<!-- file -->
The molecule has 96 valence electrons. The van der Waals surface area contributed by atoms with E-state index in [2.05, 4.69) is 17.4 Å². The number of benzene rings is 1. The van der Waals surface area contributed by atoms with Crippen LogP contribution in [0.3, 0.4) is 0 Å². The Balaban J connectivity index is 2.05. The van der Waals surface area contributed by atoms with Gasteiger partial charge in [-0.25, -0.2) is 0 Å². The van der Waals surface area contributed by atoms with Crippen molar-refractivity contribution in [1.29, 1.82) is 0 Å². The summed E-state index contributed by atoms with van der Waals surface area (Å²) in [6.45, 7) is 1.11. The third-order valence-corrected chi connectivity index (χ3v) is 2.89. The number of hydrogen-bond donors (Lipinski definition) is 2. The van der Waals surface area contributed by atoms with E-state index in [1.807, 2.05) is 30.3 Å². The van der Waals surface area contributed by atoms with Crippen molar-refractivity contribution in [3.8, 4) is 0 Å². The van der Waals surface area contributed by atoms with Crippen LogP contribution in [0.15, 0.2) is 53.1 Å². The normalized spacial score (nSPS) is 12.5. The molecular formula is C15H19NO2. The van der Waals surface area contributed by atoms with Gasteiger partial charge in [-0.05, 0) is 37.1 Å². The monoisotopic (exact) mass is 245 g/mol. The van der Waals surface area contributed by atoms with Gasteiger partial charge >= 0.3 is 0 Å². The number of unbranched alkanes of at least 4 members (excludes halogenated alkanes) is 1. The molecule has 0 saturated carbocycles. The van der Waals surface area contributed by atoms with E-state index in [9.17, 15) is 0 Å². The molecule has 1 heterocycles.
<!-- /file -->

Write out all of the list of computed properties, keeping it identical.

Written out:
The molecule has 96 valence electrons. The van der Waals surface area contributed by atoms with E-state index in [2.05, 4.69) is 17.4 Å². The number of benzene rings is 1. The van der Waals surface area contributed by atoms with Crippen LogP contribution in [0.3, 0.4) is 0 Å². The Balaban J connectivity index is 2.05. The van der Waals surface area contributed by atoms with Gasteiger partial charge in [-0.25, -0.2) is 0 Å². The van der Waals surface area contributed by atoms with Crippen molar-refractivity contribution in [1.29, 1.82) is 0 Å². The summed E-state index contributed by atoms with van der Waals surface area (Å²) in [6.45, 7) is 1.11. The third-order valence-corrected chi connectivity index (χ3v) is 2.89. The number of hydrogen-bond donors (Lipinski definition) is 2. The van der Waals surface area contributed by atoms with E-state index in [1.807, 2.05) is 30.3 Å². The van der Waals surface area contributed by atoms with Crippen molar-refractivity contribution in [3.8, 4) is 0 Å². The van der Waals surface area contributed by atoms with Crippen LogP contribution in [0.15, 0.2) is 53.1 Å². The normalized spacial score (nSPS) is 12.5. The molecular formula is C15H19NO2. The van der Waals surface area contributed by atoms with Gasteiger partial charge in [-0.05, 0) is 37.1 Å². The monoisotopic (exact) mass is 245 g/mol. The van der Waals surface area contributed by atoms with Gasteiger partial charge >= 0.3 is 0 Å². The number of unbranched alkanes of at least 4 members (excludes halogenated alkanes) is 1. The molecule has 0 saturated carbocycles. The van der Waals surface area contributed by atoms with E-state index in [9.17, 15) is 0 Å². The molecule has 1 heterocycles.